There is an ongoing aging process, the creep-shrink phenomenon, that was not recognized when a lot of these buildings were built. There have been remedies to rectify that in new structures, but we did not know about it. It has created a series of problems within the industry that were new and developed and are part of the new technology.

If I can make an analogy, it is like your car. Your muffler eventually just wears out and there has to be work done on these structures. They are not impervious to the elements. They absorb water. There are tremendous wind forces ongoing there.

Ms Poole: One further question along that particular line. Mr Mammoliti and I had an interesting in-camera or out-of-camera debate yesterday when we talked about underground parking garages. Mr Mammoliti was of the strong opinion that with proper maintenance they would not have to be retrofitted and this major work would not have to be done.

My understanding is that when these parking garages were done 20, 25 years ago the technology was such that it did not protect against rusting of the reinforcement bars that are in the concrete, and that no matter how many times the landlord waterproofed the sides of the garage or anything else, eventually this corrosion from salt, moisture and everything else would get to a stage where massive expenditures would have to be made. Would you comment on that?

Mr MacKendrick: That would be true of structures built today. In something that is built today, we know how to defend against that sort of attack. It was not true of the things that were built 20 or 25 years ago. One of the big problems is the latency of salts in the structures now that have an ongoing effect. The problem is they are in there now, we did not know about it, and there is not much we can do. We have to deal with sort of a containment issue dealing with the problems there. That is one of the ongoing problems. A lot of engineers will do tests to test how much salt is actually in the concrete.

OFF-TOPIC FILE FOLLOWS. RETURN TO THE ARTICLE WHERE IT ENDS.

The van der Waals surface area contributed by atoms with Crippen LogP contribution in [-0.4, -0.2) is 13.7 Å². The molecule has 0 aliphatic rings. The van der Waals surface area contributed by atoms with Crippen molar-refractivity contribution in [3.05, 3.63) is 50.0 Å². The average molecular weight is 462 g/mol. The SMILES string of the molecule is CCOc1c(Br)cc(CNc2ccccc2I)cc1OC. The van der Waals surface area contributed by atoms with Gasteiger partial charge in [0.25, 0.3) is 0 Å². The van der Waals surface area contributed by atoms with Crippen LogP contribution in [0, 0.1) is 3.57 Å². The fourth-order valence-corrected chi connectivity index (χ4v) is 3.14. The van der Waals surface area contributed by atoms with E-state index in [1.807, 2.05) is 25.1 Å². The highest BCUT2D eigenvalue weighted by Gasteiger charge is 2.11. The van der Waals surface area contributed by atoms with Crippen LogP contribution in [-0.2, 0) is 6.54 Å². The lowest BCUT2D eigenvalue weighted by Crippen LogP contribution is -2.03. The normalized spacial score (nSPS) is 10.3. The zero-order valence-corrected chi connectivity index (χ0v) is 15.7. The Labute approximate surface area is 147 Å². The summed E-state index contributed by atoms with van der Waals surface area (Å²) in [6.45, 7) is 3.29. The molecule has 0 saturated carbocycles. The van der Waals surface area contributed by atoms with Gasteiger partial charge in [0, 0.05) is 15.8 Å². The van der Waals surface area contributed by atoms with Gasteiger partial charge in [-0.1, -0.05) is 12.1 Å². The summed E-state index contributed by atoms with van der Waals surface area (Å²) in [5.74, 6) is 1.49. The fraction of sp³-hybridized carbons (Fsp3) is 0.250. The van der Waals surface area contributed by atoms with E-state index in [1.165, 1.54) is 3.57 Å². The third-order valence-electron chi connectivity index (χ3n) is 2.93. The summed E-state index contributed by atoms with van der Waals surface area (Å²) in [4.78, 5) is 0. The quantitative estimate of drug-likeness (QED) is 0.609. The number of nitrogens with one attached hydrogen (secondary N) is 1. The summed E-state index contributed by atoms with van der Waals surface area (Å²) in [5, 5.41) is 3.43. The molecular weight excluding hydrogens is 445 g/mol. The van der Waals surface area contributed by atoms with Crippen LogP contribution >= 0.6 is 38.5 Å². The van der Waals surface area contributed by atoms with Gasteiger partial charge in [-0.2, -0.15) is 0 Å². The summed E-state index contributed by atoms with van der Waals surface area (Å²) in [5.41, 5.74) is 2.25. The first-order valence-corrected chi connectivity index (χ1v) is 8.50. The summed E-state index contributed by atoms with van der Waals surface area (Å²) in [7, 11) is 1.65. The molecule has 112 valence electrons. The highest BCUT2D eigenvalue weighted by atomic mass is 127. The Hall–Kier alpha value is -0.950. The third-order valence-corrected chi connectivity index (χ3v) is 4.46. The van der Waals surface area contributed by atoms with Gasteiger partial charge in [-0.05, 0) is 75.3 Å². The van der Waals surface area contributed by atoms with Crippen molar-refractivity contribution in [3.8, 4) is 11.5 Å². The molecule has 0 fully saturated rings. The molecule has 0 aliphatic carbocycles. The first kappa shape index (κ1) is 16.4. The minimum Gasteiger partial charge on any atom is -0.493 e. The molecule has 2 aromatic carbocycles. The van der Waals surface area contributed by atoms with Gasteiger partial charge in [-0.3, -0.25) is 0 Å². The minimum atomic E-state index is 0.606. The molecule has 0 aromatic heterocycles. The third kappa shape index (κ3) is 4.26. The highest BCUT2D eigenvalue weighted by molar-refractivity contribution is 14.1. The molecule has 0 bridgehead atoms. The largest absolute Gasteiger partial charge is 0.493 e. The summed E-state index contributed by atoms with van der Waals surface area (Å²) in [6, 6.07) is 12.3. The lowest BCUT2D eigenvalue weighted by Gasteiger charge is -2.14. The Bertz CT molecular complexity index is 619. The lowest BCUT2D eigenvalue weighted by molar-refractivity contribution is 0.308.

Ms Poole: Since almost two thirds of our housing stock was built prior to 1970, many of the buildings are in this situation.

Mr MacKendrick: Yes. That is why you are seeing a real sort of explosion of the type of work that has to go on, because there is a real thing that happens at 20 years to a building in terms of the type of work that needs to go on, and it is not just the rental stock but it is the office buildings, it is the condominiums, it is all the structures that were built 20 years ago. They are having to undergo major restoration. I do not think there is a large structure in this province of that age that will not have to go through some sort of major restoration project, both on the walls and the underground garage.

Mr Mammoliti: On a point of order, Mr Chairman: I am not too sure about whether somebody can bring up a private discussion at these hearings. If so, I should have a chance to say something, I would think.

The Chair: I believe you are correct.

Ms Poole: Not out of my time.